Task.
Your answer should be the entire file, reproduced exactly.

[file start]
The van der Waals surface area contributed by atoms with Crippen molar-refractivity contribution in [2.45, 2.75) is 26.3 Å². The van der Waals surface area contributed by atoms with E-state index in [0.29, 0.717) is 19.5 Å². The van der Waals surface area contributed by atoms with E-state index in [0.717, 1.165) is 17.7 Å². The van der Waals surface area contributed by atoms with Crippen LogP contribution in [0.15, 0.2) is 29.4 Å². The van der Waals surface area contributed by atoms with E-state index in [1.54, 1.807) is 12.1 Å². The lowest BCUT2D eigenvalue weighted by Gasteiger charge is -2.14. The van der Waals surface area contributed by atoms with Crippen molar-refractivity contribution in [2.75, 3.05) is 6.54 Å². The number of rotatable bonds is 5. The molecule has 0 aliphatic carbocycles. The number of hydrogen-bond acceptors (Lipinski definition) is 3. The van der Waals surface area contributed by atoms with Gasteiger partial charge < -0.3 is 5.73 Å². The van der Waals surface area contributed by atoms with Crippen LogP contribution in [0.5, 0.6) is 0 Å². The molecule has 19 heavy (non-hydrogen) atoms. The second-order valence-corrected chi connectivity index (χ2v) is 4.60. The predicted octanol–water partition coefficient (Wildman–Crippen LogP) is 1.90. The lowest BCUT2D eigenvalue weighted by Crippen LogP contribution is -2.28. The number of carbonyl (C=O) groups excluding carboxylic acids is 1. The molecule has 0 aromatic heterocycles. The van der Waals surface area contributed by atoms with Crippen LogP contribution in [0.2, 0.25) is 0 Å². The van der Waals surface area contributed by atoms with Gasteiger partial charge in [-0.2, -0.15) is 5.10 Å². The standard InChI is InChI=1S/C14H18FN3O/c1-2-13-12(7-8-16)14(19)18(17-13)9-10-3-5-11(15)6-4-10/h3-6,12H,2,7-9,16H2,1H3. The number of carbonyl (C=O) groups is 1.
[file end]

The van der Waals surface area contributed by atoms with Crippen molar-refractivity contribution in [2.45, 2.75) is 26.3 Å². The van der Waals surface area contributed by atoms with E-state index in [0.29, 0.717) is 19.5 Å². The van der Waals surface area contributed by atoms with E-state index in [0.717, 1.165) is 17.7 Å². The van der Waals surface area contributed by atoms with Crippen LogP contribution in [0.15, 0.2) is 29.4 Å². The van der Waals surface area contributed by atoms with E-state index in [1.54, 1.807) is 12.1 Å². The lowest BCUT2D eigenvalue weighted by Gasteiger charge is -2.14. The van der Waals surface area contributed by atoms with Crippen molar-refractivity contribution in [2.75, 3.05) is 6.54 Å². The number of rotatable bonds is 5. The molecule has 0 aliphatic carbocycles. The number of hydrogen-bond acceptors (Lipinski definition) is 3. The van der Waals surface area contributed by atoms with Gasteiger partial charge < -0.3 is 5.73 Å². The van der Waals surface area contributed by atoms with Crippen LogP contribution in [0.5, 0.6) is 0 Å². The molecule has 19 heavy (non-hydrogen) atoms. The second-order valence-corrected chi connectivity index (χ2v) is 4.60. The predicted octanol–water partition coefficient (Wildman–Crippen LogP) is 1.90. The lowest BCUT2D eigenvalue weighted by Crippen LogP contribution is -2.28. The number of carbonyl (C=O) groups excluding carboxylic acids is 1. The molecule has 0 aromatic heterocycles. The van der Waals surface area contributed by atoms with Crippen LogP contribution in [0.2, 0.25) is 0 Å². The van der Waals surface area contributed by atoms with Gasteiger partial charge in [-0.2, -0.15) is 5.10 Å². The standard InChI is InChI=1S/C14H18FN3O/c1-2-13-12(7-8-16)14(19)18(17-13)9-10-3-5-11(15)6-4-10/h3-6,12H,2,7-9,16H2,1H3. The number of carbonyl (C=O) groups is 1.